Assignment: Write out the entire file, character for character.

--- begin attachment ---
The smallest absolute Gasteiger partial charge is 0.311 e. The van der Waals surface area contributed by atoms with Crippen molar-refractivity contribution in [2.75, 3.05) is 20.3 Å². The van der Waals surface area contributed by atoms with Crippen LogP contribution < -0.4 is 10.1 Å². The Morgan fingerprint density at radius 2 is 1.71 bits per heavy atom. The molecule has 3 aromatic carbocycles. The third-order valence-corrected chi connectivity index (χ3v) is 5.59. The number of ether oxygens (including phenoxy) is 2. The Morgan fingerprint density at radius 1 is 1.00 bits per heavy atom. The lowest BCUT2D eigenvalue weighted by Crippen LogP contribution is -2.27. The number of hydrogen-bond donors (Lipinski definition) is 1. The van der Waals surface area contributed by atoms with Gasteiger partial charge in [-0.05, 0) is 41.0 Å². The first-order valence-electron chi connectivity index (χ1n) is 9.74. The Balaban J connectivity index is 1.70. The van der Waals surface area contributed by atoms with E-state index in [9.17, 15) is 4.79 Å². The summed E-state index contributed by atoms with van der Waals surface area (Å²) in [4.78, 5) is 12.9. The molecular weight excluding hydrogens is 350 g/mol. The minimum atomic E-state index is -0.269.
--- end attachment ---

The smallest absolute Gasteiger partial charge is 0.311 e. The van der Waals surface area contributed by atoms with Crippen molar-refractivity contribution in [2.75, 3.05) is 20.3 Å². The van der Waals surface area contributed by atoms with Crippen LogP contribution < -0.4 is 10.1 Å². The Morgan fingerprint density at radius 2 is 1.71 bits per heavy atom. The molecule has 3 aromatic carbocycles. The third-order valence-corrected chi connectivity index (χ3v) is 5.59. The number of ether oxygens (including phenoxy) is 2. The Morgan fingerprint density at radius 1 is 1.00 bits per heavy atom. The lowest BCUT2D eigenvalue weighted by Crippen LogP contribution is -2.27. The number of hydrogen-bond donors (Lipinski definition) is 1. The van der Waals surface area contributed by atoms with Gasteiger partial charge in [-0.05, 0) is 41.0 Å². The first-order valence-electron chi connectivity index (χ1n) is 9.74. The Balaban J connectivity index is 1.70. The van der Waals surface area contributed by atoms with E-state index in [9.17, 15) is 4.79 Å². The summed E-state index contributed by atoms with van der Waals surface area (Å²) in [4.78, 5) is 12.9. The molecular weight excluding hydrogens is 350 g/mol. The minimum atomic E-state index is -0.269.